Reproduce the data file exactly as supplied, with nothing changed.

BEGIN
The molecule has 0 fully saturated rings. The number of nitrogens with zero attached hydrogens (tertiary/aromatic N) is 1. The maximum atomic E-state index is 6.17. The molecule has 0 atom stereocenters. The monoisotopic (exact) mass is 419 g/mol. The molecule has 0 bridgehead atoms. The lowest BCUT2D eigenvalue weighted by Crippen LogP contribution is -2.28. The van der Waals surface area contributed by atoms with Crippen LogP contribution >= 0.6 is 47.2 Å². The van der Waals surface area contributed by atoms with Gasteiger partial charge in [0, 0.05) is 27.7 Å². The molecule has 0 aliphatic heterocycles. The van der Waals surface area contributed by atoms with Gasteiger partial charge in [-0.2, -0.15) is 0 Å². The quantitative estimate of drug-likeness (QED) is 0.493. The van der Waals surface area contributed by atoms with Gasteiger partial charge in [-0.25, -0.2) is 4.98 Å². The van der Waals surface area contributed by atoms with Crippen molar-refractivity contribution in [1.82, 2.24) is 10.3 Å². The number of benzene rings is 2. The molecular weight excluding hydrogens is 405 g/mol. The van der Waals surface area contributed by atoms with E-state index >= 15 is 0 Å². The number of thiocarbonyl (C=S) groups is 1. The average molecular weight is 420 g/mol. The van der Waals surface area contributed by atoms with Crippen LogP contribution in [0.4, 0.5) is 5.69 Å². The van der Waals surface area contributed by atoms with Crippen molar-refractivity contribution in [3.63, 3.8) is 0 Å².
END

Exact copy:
The molecule has 0 fully saturated rings. The number of nitrogens with zero attached hydrogens (tertiary/aromatic N) is 1. The maximum atomic E-state index is 6.17. The molecule has 0 atom stereocenters. The monoisotopic (exact) mass is 419 g/mol. The molecule has 0 bridgehead atoms. The lowest BCUT2D eigenvalue weighted by Crippen LogP contribution is -2.28. The van der Waals surface area contributed by atoms with Crippen LogP contribution >= 0.6 is 47.2 Å². The van der Waals surface area contributed by atoms with Gasteiger partial charge in [0, 0.05) is 27.7 Å². The molecule has 0 aliphatic heterocycles. The van der Waals surface area contributed by atoms with Gasteiger partial charge in [-0.2, -0.15) is 0 Å². The quantitative estimate of drug-likeness (QED) is 0.493. The van der Waals surface area contributed by atoms with Gasteiger partial charge in [-0.25, -0.2) is 4.98 Å². The van der Waals surface area contributed by atoms with Crippen molar-refractivity contribution in [1.82, 2.24) is 10.3 Å². The number of benzene rings is 2. The molecular weight excluding hydrogens is 405 g/mol. The van der Waals surface area contributed by atoms with E-state index >= 15 is 0 Å². The number of thiocarbonyl (C=S) groups is 1. The average molecular weight is 420 g/mol. The van der Waals surface area contributed by atoms with Crippen LogP contribution in [0.4, 0.5) is 5.69 Å². The van der Waals surface area contributed by atoms with Crippen molar-refractivity contribution in [3.63, 3.8) is 0 Å².